What’s your favourite line/quote from NT?

This is from the live episode, written by all of the lads (see how I don’t pick favourites?!). We got together to do a table read of this episode: it’s always fun when the whole cast can get together ahead of recording days to bond, discover our characters, explain the scifi gags to each other and watch the script come to life. Also, I’ve always loved the Schrödinger dilemma. 

ANASTASIA: No, that was Schrödinger. And also wasn’t Schrödinger. Long story. 

Bloody Ben. Copy cat. Scratch that. My favourite is.. 

SUE: How much do you know about the Uncertainty Principle? 

EDDIE: I’m not sure. 

What’s the best feedback you’ve had about the series?

Being broadcast by BBC Radio 4 Extra was amazing, and helped me realise we’d truly made a high quality product worthy of recognition by industry peers we’ve admired for a very long time. 

The ultimate feedback, though, is the number of Splendid Chaps fans who not only believed in this project enough to back us the first time, but then jumped straight back in for another season, and another. That tells me we’re getting it right! 

I really hope we reach our crowd-funding target as I want to continue sharing the stories of Anastasia, Eddie and Sue for everyone who’s shown us such magnificent support. 

What key skill would you bring if you ended up travelling in time and space with the crew?

More ginger. 

Would you like to travel in time and space with Anastasia, Eddie and Sue?

I think I would. Being stuck in one time and place means you can lose perspective, so taking a look at things on a different planet or alternate point in history might give me the insight I need to make sense of what’s happening in our own hectic world right now.

Really?

I dunno. Ask me tomorrow. 

Would you like to be part of the next season of Night Terrace? Zip over to Kickstarter to listen to the very first episode, and pick your pledge level!

The Neighbours of Night Terrace: Ben McKenzie

The Kickstarter for the third season of the brilliant radio SF comedy, Night Terrace, is entering its final third. In celebration, I’m interviewing a number of people involved with the previous two seasons and the current series!

Today it’s:

Ben McKenzie

who is a producer, writer and actor (playing Eddie Jones) for Night Terrace Season 1, Season 2 and the current Season 3 Kickstarter.

How did you get involved in Night Terrace?

It’s the old old story: friends start a Doctor Who podcast, podcast ends, friends have an audience, friends realise they’re all writers and actors, friends decided to create an audio series in order to work together more. A tale as old as time!

Why did you get involved?

I love audio comedy. I listened to The Hitchhikers’ Guide to the Galaxy quite early on and my Poppa introduced me to The Goon Show. I had a Walkman and listened to spoken word and comedy stuff as much as music! Also I missed acting a lot. I started out as an actor and transitioned into comedy and apart from some sketch shows haven’t done nearly as much as I’d like. Much of the work I have done is in voiceover, but since until recently there’s been so little audio drama produced in Australia, that was mostly narration.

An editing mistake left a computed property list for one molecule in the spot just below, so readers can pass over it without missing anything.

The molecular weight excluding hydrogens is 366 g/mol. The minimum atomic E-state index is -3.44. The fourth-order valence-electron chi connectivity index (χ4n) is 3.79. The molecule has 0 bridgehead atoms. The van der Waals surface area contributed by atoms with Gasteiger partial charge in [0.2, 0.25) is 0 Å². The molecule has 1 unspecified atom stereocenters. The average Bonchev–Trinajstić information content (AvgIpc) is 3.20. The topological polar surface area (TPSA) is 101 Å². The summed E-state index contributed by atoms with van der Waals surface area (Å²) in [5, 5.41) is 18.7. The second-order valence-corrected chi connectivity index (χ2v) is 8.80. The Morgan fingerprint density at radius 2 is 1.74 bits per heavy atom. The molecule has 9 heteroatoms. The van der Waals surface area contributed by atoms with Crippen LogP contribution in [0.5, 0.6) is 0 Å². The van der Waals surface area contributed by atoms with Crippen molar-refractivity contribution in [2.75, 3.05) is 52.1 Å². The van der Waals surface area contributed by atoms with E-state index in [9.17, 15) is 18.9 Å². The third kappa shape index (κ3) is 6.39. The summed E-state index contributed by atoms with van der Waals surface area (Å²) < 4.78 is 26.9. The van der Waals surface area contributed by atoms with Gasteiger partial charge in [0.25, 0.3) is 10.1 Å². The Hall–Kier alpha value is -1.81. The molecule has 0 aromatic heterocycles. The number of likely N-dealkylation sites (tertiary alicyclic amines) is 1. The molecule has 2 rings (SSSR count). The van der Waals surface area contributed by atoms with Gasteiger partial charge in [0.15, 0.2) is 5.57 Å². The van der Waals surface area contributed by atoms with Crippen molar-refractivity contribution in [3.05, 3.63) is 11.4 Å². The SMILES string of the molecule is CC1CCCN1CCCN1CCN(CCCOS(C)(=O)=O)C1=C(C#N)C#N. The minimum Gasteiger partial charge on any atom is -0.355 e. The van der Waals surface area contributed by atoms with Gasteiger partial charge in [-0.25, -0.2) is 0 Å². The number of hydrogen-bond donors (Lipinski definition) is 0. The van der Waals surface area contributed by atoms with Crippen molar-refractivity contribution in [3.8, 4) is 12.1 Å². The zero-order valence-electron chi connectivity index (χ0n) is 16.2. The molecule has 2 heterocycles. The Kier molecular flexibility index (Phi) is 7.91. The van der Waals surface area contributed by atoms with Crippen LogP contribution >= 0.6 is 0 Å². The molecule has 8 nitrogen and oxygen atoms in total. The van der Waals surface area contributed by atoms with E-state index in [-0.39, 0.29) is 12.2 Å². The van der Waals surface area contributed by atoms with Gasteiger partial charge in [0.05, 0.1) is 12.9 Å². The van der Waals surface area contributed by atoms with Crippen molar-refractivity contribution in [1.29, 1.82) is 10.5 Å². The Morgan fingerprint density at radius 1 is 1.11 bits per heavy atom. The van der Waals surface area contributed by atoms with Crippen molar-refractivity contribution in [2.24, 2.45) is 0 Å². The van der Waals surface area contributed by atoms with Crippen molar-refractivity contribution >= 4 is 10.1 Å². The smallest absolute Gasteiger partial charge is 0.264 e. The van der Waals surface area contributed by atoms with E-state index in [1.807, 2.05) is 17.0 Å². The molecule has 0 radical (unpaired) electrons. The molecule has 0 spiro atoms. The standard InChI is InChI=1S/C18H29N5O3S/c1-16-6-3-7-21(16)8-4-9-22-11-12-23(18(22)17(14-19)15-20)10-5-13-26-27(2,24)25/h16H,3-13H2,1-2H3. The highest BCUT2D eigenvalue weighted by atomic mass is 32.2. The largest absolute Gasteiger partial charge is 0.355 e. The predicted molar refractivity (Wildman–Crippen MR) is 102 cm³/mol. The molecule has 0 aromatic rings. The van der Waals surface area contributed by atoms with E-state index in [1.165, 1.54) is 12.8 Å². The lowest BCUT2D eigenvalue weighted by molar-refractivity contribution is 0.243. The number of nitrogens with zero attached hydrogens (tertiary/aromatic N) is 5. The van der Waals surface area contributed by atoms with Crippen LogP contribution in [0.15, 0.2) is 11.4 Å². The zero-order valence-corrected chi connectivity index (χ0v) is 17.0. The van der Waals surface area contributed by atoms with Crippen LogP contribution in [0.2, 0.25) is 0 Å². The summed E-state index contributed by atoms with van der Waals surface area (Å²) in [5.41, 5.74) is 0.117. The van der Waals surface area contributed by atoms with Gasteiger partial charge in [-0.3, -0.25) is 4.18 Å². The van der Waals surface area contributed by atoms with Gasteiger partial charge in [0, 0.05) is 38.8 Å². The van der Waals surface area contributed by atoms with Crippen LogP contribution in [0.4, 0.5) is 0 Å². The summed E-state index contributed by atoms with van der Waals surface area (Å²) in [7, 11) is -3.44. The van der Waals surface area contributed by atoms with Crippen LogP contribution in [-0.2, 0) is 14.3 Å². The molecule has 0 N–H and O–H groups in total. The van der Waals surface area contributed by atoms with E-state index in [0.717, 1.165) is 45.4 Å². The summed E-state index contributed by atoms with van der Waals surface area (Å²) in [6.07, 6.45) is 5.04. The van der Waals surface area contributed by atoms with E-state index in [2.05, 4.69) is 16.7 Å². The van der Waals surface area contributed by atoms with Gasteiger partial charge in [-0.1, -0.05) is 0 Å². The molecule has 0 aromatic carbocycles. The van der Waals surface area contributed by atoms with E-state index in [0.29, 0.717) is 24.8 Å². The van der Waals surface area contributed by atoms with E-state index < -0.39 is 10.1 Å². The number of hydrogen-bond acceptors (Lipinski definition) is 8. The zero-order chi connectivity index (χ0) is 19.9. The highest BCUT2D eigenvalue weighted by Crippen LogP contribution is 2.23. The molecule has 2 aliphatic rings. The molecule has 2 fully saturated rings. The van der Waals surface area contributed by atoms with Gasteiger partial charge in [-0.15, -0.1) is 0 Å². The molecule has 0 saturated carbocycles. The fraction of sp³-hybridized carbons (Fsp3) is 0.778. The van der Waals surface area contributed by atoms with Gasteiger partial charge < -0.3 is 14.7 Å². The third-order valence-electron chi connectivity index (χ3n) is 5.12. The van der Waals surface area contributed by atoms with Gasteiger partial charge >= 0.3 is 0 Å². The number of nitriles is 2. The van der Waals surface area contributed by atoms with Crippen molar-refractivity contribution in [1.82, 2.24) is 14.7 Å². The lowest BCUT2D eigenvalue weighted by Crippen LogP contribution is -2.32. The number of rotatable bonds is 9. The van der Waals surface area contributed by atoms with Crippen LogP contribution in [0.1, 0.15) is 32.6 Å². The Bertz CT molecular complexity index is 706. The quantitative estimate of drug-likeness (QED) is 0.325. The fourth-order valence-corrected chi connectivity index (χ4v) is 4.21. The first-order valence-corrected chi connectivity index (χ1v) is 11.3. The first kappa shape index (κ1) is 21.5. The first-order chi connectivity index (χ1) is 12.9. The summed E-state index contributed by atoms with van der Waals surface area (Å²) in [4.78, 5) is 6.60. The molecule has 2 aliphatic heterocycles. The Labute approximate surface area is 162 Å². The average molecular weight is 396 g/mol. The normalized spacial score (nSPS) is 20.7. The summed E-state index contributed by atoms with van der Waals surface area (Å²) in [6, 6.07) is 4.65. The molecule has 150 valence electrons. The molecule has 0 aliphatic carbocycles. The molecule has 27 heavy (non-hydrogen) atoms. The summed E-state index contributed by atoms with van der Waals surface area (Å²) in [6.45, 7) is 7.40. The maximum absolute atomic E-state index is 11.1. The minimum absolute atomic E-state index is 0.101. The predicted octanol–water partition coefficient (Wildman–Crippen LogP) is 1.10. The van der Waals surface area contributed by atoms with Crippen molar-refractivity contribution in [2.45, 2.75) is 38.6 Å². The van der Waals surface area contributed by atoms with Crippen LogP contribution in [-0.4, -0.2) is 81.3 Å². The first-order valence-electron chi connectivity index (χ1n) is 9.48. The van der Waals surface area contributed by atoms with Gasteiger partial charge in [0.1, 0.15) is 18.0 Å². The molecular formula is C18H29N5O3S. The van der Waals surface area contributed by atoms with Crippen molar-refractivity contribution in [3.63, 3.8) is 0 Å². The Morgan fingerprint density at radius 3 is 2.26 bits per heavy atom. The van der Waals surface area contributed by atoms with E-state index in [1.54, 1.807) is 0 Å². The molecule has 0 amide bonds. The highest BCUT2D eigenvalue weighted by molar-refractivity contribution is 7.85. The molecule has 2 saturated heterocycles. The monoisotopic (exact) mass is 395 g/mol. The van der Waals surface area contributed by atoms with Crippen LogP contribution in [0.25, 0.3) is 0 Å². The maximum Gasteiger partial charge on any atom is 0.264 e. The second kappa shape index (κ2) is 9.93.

What do you love about the show?

I love that we’ve managed to make our own version of the Doctor Who formula – the characters can go anywhere in space and time, and indeed they do! Plus like early Doctor Who they’re not in charge of their travels, only what they do once they arrive. I love the openness of the premise and how well it works in audio, since we can afford lavish sets and special effects (all entirely thanks to David Ashton). Plus while it’s a comedy we try to make it about things and have plots that go somewhere and make sense.

What’s your favourite line/quote from NT?

This is an unfair question to ask a writer of the show, so instead I will pick my current favourite nerdiest exchange, from the live special “Situational Awareness”:

“Is Heisenberg the one who put the cat in the box?

“No, that was Schrodinger. And also wasn’t Schrodinger. Long story.”

What’s the best feedback you’ve had about the series?

Look, I can’t lie: hearing Neil Gaiman say he thinks it has heart and ideas was a big deal. Like a lot of us making this show, he’s been a big influence on me and I’m a big fan. But I haven’t made much else that lasts – most of my work is live performance and much of it improvised or a one-off. To have people I don’t even know listening? Or people who believe in what we do enough to fund it with their own cash, and make it happen? That’s huge and wonderful. There are also some specific bits of feedback from listeners and supporters that have meant a lot, but I don’t think I could single one out. They know who they are, I hope.